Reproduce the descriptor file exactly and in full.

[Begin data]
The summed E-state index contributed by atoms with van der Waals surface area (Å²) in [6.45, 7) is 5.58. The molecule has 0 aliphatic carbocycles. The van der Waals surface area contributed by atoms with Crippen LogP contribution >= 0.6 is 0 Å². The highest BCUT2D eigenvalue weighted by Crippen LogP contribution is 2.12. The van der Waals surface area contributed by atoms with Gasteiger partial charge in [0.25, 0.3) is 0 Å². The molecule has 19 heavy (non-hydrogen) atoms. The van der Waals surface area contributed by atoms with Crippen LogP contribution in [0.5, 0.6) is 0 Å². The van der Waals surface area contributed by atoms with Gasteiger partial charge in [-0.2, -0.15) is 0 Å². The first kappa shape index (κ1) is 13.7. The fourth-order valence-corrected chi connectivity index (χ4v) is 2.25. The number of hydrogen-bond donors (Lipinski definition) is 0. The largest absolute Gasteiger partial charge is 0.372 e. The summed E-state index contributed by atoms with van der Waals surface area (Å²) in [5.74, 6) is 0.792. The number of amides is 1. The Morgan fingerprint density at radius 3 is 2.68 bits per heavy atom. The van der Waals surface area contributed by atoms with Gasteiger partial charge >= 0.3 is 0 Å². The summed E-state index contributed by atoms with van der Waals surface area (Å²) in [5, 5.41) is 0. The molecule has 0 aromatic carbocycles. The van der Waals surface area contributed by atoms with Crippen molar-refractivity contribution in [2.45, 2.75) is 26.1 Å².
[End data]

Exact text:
The summed E-state index contributed by atoms with van der Waals surface area (Å²) in [6.45, 7) is 5.58. The molecule has 0 aliphatic carbocycles. The van der Waals surface area contributed by atoms with Crippen LogP contribution >= 0.6 is 0 Å². The highest BCUT2D eigenvalue weighted by Crippen LogP contribution is 2.12. The van der Waals surface area contributed by atoms with Gasteiger partial charge in [0.25, 0.3) is 0 Å². The molecule has 19 heavy (non-hydrogen) atoms. The van der Waals surface area contributed by atoms with Crippen LogP contribution in [0.5, 0.6) is 0 Å². The van der Waals surface area contributed by atoms with Gasteiger partial charge in [-0.2, -0.15) is 0 Å². The first kappa shape index (κ1) is 13.7. The fourth-order valence-corrected chi connectivity index (χ4v) is 2.25. The number of hydrogen-bond donors (Lipinski definition) is 0. The largest absolute Gasteiger partial charge is 0.372 e. The summed E-state index contributed by atoms with van der Waals surface area (Å²) in [5.74, 6) is 0.792. The number of amides is 1. The Morgan fingerprint density at radius 3 is 2.68 bits per heavy atom. The van der Waals surface area contributed by atoms with Gasteiger partial charge >= 0.3 is 0 Å². The summed E-state index contributed by atoms with van der Waals surface area (Å²) in [5, 5.41) is 0. The molecule has 0 aromatic carbocycles. The van der Waals surface area contributed by atoms with Crippen molar-refractivity contribution in [2.45, 2.75) is 26.1 Å².